Sunday, November 1, 2009

Possible Explanation for Pain Processing Abnormality in Fibromyalgia

Over the years, studies have revealed that a pain processing abnormality as an explanation for the pain fibromyalgia patients experience.  Several observations have been made, noting elevated Substance P in cerebrospinal fluid, and increased Glutamate activity.  These observations are not a cause, but rather a symptom of a much bigger picture.  Some morphological studies have been done showing ragged red fibers in skeletal muscles, in addition to atrophy of type II fibers.  Surprisingly few studies of this nature have been done, considering that performing a muscle biopsy with a special needle is relatively simple, and does not require any incision.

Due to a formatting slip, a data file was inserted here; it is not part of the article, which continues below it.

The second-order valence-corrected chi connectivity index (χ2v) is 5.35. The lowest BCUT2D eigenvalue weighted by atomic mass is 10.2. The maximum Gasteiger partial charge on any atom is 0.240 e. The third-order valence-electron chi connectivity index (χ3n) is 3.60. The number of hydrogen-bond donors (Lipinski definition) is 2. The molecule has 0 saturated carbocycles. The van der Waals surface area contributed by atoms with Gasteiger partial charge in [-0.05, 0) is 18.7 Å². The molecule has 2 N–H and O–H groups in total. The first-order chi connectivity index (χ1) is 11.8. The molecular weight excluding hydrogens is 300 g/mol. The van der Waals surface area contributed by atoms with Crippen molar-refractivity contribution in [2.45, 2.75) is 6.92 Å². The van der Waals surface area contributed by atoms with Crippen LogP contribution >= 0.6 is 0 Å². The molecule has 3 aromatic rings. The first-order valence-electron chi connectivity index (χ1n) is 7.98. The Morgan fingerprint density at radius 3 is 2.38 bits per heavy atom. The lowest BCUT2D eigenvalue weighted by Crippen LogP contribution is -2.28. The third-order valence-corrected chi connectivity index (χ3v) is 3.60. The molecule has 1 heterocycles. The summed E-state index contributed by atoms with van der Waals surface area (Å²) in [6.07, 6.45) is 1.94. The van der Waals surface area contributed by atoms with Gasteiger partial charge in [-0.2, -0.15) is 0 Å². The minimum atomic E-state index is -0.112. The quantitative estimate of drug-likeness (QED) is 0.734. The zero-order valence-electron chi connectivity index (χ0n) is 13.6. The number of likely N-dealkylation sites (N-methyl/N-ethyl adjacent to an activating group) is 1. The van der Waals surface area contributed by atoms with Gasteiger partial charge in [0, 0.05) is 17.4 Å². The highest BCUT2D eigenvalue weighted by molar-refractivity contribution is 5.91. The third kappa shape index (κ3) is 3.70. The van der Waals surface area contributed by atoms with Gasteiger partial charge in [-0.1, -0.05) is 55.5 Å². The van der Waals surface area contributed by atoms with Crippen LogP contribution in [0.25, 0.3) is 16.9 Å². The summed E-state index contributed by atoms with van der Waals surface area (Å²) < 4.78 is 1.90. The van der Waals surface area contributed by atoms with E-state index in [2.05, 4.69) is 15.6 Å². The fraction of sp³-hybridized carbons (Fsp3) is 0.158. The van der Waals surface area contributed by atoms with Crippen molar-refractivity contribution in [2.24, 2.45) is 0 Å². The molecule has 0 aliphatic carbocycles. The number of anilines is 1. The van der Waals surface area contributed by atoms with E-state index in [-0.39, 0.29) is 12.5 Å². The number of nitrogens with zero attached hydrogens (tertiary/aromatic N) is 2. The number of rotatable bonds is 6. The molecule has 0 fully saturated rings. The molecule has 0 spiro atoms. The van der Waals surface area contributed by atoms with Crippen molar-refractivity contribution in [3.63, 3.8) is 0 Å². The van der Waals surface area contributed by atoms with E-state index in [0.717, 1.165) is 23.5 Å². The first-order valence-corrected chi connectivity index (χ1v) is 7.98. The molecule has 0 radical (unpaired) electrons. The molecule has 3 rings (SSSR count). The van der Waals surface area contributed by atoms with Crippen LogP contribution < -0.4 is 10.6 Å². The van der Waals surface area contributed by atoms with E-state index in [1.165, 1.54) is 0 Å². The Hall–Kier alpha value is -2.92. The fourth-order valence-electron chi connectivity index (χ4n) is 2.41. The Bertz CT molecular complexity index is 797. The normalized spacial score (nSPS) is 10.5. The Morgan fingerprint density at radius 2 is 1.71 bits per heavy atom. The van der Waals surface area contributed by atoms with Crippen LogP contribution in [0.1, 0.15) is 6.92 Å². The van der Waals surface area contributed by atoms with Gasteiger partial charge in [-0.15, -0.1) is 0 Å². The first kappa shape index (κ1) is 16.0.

The pain processing abnormalities in Fibromyalgia are not unique.  It has become clearly established that Interleukin-1 Beta is an inducer of Cyclooxygenase-2 mediated inflammatory pain hypersensitivity, which in turn up-regulates substance P and Glutamate transport.  Muscle pain in influenza bears a striking similarity to Fibromyalgia pain, although it resolves itself once the virus is cleared from the body.  In Fibromyalgia, likely the XMRV virus plays a pivotal role.

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